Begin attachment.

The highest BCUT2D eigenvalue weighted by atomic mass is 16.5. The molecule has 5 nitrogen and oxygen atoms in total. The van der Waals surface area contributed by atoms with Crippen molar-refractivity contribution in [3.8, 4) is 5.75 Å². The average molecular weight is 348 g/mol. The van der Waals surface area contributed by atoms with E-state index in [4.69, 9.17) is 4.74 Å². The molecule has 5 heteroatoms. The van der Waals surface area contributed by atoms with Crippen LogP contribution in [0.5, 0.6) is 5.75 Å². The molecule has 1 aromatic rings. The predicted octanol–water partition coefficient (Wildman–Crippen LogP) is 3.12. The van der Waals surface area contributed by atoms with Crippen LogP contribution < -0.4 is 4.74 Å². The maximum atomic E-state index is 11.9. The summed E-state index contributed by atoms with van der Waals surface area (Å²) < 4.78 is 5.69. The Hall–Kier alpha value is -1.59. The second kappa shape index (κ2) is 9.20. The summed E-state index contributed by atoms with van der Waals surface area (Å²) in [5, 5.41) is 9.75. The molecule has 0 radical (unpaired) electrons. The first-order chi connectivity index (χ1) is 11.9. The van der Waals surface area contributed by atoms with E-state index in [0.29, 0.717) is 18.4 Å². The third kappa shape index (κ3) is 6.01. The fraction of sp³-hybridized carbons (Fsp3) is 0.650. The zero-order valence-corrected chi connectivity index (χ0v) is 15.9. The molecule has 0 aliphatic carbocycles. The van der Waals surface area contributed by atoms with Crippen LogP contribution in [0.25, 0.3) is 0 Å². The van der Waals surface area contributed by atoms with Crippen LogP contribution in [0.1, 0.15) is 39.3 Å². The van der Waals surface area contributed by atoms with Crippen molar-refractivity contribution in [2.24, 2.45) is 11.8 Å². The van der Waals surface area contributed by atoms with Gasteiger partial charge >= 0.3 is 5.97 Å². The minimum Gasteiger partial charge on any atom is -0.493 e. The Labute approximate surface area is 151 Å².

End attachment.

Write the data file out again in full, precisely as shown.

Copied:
The highest BCUT2D eigenvalue weighted by atomic mass is 16.5. The molecule has 5 nitrogen and oxygen atoms in total. The van der Waals surface area contributed by atoms with Crippen molar-refractivity contribution in [3.8, 4) is 5.75 Å². The average molecular weight is 348 g/mol. The van der Waals surface area contributed by atoms with E-state index in [4.69, 9.17) is 4.74 Å². The molecule has 5 heteroatoms. The van der Waals surface area contributed by atoms with Crippen LogP contribution in [0.5, 0.6) is 5.75 Å². The molecule has 1 aromatic rings. The predicted octanol–water partition coefficient (Wildman–Crippen LogP) is 3.12. The van der Waals surface area contributed by atoms with Crippen LogP contribution < -0.4 is 4.74 Å². The maximum atomic E-state index is 11.9. The summed E-state index contributed by atoms with van der Waals surface area (Å²) < 4.78 is 5.69. The Hall–Kier alpha value is -1.59. The second kappa shape index (κ2) is 9.20. The summed E-state index contributed by atoms with van der Waals surface area (Å²) in [5, 5.41) is 9.75. The molecule has 0 radical (unpaired) electrons. The first-order chi connectivity index (χ1) is 11.9. The van der Waals surface area contributed by atoms with E-state index in [0.29, 0.717) is 18.4 Å². The third kappa shape index (κ3) is 6.01. The fraction of sp³-hybridized carbons (Fsp3) is 0.650. The zero-order valence-corrected chi connectivity index (χ0v) is 15.9. The molecule has 0 aliphatic carbocycles. The van der Waals surface area contributed by atoms with Crippen LogP contribution in [0.25, 0.3) is 0 Å². The van der Waals surface area contributed by atoms with Crippen LogP contribution in [0.1, 0.15) is 39.3 Å². The van der Waals surface area contributed by atoms with Crippen molar-refractivity contribution in [2.24, 2.45) is 11.8 Å². The van der Waals surface area contributed by atoms with Gasteiger partial charge >= 0.3 is 5.97 Å². The minimum Gasteiger partial charge on any atom is -0.493 e. The Labute approximate surface area is 151 Å².